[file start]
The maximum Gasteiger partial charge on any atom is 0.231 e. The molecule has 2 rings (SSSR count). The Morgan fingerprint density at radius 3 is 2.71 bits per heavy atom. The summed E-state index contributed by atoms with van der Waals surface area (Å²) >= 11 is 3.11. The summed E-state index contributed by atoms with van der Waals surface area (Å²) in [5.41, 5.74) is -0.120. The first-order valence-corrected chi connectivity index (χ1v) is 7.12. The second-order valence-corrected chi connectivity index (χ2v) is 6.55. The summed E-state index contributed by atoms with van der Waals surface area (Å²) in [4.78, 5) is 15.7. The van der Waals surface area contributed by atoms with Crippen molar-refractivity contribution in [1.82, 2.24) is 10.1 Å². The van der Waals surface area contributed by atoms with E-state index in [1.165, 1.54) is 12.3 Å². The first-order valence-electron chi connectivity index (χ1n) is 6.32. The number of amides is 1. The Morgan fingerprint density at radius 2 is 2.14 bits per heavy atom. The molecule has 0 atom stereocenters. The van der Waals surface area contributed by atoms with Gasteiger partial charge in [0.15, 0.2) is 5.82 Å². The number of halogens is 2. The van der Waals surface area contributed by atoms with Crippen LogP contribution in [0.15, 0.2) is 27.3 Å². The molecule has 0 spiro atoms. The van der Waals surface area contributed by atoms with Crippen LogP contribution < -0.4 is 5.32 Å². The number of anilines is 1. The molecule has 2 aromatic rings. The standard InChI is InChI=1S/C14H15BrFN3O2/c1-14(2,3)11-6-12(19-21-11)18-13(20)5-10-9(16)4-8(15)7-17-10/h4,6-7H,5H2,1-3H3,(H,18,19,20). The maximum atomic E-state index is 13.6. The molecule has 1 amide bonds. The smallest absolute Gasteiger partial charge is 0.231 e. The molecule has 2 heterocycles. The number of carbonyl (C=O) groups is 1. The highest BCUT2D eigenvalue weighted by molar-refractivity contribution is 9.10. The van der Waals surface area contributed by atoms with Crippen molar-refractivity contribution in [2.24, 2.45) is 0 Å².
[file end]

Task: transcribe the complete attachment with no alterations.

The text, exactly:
The maximum Gasteiger partial charge on any atom is 0.231 e. The molecule has 2 rings (SSSR count). The Morgan fingerprint density at radius 3 is 2.71 bits per heavy atom. The summed E-state index contributed by atoms with van der Waals surface area (Å²) >= 11 is 3.11. The summed E-state index contributed by atoms with van der Waals surface area (Å²) in [5.41, 5.74) is -0.120. The first-order valence-corrected chi connectivity index (χ1v) is 7.12. The second-order valence-corrected chi connectivity index (χ2v) is 6.55. The summed E-state index contributed by atoms with van der Waals surface area (Å²) in [4.78, 5) is 15.7. The van der Waals surface area contributed by atoms with Crippen molar-refractivity contribution in [1.82, 2.24) is 10.1 Å². The van der Waals surface area contributed by atoms with E-state index in [1.165, 1.54) is 12.3 Å². The first-order valence-electron chi connectivity index (χ1n) is 6.32. The number of amides is 1. The Morgan fingerprint density at radius 2 is 2.14 bits per heavy atom. The molecule has 0 atom stereocenters. The van der Waals surface area contributed by atoms with Gasteiger partial charge in [0.15, 0.2) is 5.82 Å². The number of halogens is 2. The van der Waals surface area contributed by atoms with Crippen LogP contribution in [0.15, 0.2) is 27.3 Å². The molecule has 0 spiro atoms. The van der Waals surface area contributed by atoms with Crippen LogP contribution < -0.4 is 5.32 Å². The number of anilines is 1. The molecule has 2 aromatic rings. The standard InChI is InChI=1S/C14H15BrFN3O2/c1-14(2,3)11-6-12(19-21-11)18-13(20)5-10-9(16)4-8(15)7-17-10/h4,6-7H,5H2,1-3H3,(H,18,19,20). The maximum atomic E-state index is 13.6. The molecule has 1 amide bonds. The smallest absolute Gasteiger partial charge is 0.231 e. The molecule has 2 heterocycles. The number of carbonyl (C=O) groups is 1. The highest BCUT2D eigenvalue weighted by molar-refractivity contribution is 9.10. The van der Waals surface area contributed by atoms with Crippen molar-refractivity contribution in [2.24, 2.45) is 0 Å².